Fed's Powell: US nears full reopening to 'different economy'

FILE - In this Dec. 1, 2020 file photo, Federal Reserve Chair Jerome Powell listens during a Senate Banking Committee hearing on Capitol Hill in Washington. Powell on Thursday, April 8, 2021 said the U.S. economy, boosted by quickening vaccinations and signs of rapid hiring, is headed toward a strong recovery, though he cautioned not all will immediately benefit. (Al Drago/The New York Times via AP, Pool) (30251442A)

WASHINGTON – The U.S. economy, boosted by quickening vaccinations and signs of rapid hiring, is headed toward a strong recovery, Federal Reserve Chair Jerome Powell said Thursday.

But he cautioned that not all will immediately benefit.

“There are a number of factors that are coming together to support a brighter outlook for the U.S. economy," Powell said during the virtual spring meetings of the International Monetary Fund and World Bank. Those factors are putting the nation “on track to allow a full reopening of the economy fairly soon.”

Still, Powell said many Americans who are out of work will struggle to find new jobs because some industries will likely be smaller than they were before the pandemic. In other cases, employers are seeking to use technology instead of workers where possible, he said.

“It’s important to remember we’re not going back to the same economy,” Powell said. “This will be a different economy."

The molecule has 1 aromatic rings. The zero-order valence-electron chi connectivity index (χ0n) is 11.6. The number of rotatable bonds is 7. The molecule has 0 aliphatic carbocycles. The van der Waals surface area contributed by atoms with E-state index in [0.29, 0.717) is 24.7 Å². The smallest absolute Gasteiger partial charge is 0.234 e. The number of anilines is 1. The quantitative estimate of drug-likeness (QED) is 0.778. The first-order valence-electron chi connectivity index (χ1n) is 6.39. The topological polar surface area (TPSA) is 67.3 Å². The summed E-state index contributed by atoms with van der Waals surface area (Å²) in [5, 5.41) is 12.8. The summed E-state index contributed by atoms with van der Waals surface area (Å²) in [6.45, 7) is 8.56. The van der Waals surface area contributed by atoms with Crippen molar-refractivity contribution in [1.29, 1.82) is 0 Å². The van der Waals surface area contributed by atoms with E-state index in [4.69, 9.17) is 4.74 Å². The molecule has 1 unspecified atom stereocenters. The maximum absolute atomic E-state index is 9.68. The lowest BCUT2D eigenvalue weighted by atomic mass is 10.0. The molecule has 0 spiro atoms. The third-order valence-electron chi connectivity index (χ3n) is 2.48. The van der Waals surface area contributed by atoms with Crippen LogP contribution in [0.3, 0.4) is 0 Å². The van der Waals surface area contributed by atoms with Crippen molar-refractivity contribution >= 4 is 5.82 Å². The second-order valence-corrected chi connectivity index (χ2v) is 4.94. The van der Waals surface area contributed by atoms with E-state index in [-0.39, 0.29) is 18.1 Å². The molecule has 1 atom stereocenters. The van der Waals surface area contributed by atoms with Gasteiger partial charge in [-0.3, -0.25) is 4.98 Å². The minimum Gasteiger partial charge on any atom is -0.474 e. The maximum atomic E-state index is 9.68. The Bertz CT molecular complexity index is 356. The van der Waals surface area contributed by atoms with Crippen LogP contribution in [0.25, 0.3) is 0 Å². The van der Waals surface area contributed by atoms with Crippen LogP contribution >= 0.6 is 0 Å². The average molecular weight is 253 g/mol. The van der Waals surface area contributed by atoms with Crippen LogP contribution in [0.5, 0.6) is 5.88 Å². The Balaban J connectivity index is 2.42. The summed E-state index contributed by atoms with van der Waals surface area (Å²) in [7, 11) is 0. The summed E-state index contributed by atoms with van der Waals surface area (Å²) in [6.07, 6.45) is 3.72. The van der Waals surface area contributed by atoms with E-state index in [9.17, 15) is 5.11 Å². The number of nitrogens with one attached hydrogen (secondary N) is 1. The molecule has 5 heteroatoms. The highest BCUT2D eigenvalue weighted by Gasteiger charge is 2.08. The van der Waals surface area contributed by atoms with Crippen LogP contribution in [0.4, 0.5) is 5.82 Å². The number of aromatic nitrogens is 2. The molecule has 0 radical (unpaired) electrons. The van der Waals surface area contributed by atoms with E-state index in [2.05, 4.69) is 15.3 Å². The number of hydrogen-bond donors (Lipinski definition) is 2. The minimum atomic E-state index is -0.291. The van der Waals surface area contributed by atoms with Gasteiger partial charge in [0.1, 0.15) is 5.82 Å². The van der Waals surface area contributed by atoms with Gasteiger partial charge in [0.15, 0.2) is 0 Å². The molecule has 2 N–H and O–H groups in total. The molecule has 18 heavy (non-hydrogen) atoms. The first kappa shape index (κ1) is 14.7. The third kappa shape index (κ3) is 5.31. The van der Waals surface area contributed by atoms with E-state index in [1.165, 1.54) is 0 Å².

Powell spoke along with other world economic leaders during the meetings of the two global lending agencies. The roundtable discussion also addressed an emerging trend of wealthier nations recovering much faster from the pandemic than poorer countries, in part because of much faster vaccinations.

Ngozi Oknojo-Iweala, director general of the World Trade Organization, said that the unequal distribution of vaccines could threaten the global economic recovery. Just 0.1% of vaccines have gone to low-income countries, she said.

“If we don’t do something to change the pace at which the poorer countries are getting access to vaccines, it will take a long time to get to herd immunity for the world,” Oknojo-Iweala said. That, in turn, could threaten those nations already vaccinated, by spreading new variants that could push up case counts and reverse economic progress in wealthier countries.